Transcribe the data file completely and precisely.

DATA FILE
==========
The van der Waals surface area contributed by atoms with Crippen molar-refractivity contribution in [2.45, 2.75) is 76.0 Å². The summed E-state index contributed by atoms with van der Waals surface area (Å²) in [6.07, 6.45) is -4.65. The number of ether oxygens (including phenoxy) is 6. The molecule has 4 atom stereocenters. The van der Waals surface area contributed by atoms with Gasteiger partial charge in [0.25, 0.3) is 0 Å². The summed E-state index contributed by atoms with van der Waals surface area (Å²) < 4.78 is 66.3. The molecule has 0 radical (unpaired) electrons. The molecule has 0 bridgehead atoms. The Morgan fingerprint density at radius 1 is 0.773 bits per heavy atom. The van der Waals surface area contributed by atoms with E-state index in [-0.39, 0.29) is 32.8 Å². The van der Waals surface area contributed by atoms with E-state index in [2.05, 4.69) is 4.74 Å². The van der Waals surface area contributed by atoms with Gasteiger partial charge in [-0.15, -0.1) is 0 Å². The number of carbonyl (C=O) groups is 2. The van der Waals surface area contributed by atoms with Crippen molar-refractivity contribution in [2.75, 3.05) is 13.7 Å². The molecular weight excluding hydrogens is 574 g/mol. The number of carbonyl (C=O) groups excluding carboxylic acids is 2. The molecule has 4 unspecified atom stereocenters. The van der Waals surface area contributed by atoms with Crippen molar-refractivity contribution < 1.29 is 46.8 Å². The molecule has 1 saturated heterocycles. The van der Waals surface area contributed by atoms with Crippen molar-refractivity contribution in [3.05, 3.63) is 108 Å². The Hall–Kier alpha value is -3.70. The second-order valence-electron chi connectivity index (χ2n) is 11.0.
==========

The van der Waals surface area contributed by atoms with Crippen molar-refractivity contribution in [2.45, 2.75) is 76.0 Å². The summed E-state index contributed by atoms with van der Waals surface area (Å²) in [6.07, 6.45) is -4.65. The number of ether oxygens (including phenoxy) is 6. The molecule has 4 atom stereocenters. The van der Waals surface area contributed by atoms with Gasteiger partial charge in [0.25, 0.3) is 0 Å². The summed E-state index contributed by atoms with van der Waals surface area (Å²) < 4.78 is 66.3. The molecule has 0 radical (unpaired) electrons. The molecule has 0 bridgehead atoms. The Morgan fingerprint density at radius 1 is 0.773 bits per heavy atom. The van der Waals surface area contributed by atoms with E-state index in [-0.39, 0.29) is 32.8 Å². The van der Waals surface area contributed by atoms with E-state index in [2.05, 4.69) is 4.74 Å². The van der Waals surface area contributed by atoms with Gasteiger partial charge in [-0.15, -0.1) is 0 Å². The number of carbonyl (C=O) groups is 2. The van der Waals surface area contributed by atoms with Crippen molar-refractivity contribution in [2.75, 3.05) is 13.7 Å². The molecular weight excluding hydrogens is 574 g/mol. The number of carbonyl (C=O) groups excluding carboxylic acids is 2. The molecule has 4 unspecified atom stereocenters. The van der Waals surface area contributed by atoms with Crippen molar-refractivity contribution < 1.29 is 46.8 Å². The molecule has 1 saturated heterocycles. The van der Waals surface area contributed by atoms with Crippen molar-refractivity contribution in [3.05, 3.63) is 108 Å². The Hall–Kier alpha value is -3.70. The second-order valence-electron chi connectivity index (χ2n) is 11.0.